Both the condyles are anteriorly united. Anteriorly, they are in line with the front part of the shaft. While talking about the posterior side, the condyles are separated by a deep gap. This deep gap is named as an intercondylar notch or intercondylar fossa.
There is a surface by which the condyles of the longest and strongest bone of the human body is partially covered. This surface is known as the articular surface. Tibial and patellar parts are the two parts of the articular surface.
The patellar part of the articular surface covers the anterior portion of the condyles. The extension of the patellar part is more on the lateral condyle than on the medial condyle.
In the same way, the tibial part of the articular surface covers the posterior and inferior portions of the condyles.
The tibial surface also merges with the patellar surface anteriorly.
Among the two condyles, this is a laterally flat condyle and is in line with the shaft of Femur. The lateral condyle is highly responsible for the transmission of body weight to the tibia.
The lateral condyle is less prominent but stronger and stouter than the medial condyle.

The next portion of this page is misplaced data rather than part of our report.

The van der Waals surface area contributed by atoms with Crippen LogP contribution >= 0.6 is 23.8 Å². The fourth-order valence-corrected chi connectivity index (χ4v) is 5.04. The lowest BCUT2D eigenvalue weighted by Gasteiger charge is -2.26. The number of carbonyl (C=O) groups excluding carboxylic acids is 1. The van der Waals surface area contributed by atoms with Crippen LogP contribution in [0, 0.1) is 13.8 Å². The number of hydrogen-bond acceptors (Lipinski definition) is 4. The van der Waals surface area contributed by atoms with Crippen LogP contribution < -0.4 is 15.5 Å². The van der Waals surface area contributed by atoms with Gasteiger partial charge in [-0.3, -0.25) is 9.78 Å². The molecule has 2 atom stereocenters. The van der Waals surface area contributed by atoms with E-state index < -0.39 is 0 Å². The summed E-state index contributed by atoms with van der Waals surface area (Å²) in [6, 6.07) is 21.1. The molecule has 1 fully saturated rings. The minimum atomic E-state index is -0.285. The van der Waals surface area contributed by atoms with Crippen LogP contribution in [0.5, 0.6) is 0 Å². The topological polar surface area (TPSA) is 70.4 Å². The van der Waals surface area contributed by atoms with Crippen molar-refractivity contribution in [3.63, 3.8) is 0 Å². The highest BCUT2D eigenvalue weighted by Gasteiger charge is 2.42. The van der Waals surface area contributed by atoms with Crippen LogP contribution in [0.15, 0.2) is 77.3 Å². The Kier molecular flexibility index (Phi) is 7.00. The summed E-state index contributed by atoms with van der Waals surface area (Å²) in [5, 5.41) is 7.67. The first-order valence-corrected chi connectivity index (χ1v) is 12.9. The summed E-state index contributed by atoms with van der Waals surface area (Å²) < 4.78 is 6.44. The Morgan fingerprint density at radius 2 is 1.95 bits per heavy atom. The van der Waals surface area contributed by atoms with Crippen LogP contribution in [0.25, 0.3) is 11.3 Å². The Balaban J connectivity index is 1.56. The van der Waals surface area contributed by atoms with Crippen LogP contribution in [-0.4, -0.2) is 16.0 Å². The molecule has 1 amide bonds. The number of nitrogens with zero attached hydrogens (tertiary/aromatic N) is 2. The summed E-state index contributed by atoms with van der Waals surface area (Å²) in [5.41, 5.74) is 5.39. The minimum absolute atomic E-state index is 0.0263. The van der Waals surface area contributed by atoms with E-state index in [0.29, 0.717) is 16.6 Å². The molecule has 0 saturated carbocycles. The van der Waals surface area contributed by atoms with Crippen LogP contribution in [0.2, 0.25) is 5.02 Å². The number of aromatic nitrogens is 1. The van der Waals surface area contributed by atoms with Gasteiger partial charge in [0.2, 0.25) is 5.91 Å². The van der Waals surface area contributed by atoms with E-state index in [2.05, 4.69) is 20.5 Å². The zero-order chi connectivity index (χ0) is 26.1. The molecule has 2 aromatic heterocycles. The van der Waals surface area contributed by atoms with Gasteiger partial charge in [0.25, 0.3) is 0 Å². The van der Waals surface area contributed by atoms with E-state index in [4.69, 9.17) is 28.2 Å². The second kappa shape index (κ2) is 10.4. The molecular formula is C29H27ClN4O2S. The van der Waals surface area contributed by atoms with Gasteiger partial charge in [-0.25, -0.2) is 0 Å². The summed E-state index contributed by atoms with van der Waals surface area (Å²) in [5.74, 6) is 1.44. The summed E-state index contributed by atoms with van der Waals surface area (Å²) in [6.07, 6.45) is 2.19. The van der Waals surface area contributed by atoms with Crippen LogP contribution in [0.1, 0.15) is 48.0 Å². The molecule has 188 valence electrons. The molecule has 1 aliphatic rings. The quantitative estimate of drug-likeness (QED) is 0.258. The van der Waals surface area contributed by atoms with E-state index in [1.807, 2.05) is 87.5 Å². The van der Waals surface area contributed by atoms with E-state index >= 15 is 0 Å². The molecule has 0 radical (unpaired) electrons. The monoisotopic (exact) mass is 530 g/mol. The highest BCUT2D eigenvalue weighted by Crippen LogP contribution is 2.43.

Another condyle is the medial condyle that appears medially convex. The medial epicondyle is the most prominent part of the medial condyle. In the posterior region, superior to the epicondyle, a projection called adductor tubercle is present. This is an important landmark as for the lower end of Femur, the epiphyseal line
passes through it.
Also called, Intercondylar notch, this is a notch that separates the posterior as well as lower parts of the condyles. The intercondylar fossa is anteriorly limited by the patellar part while posteriorly by the Intercondylar line. The notch is separated from the popliteal surface by the Intercondylar line.
The nutrient artery of the longest bone of human After hearing so many terms about the strongest bone of the human body, you may be wondering about the nutrient artery of Femur.
The nutrient artery of Femur is the second perforating artery. It is one of the branches of the profundal femoris artery. Location of the nutrient artery Regarding the location of the artery, it is situated near the medial side of linea apsera. The artery is upwardly directed.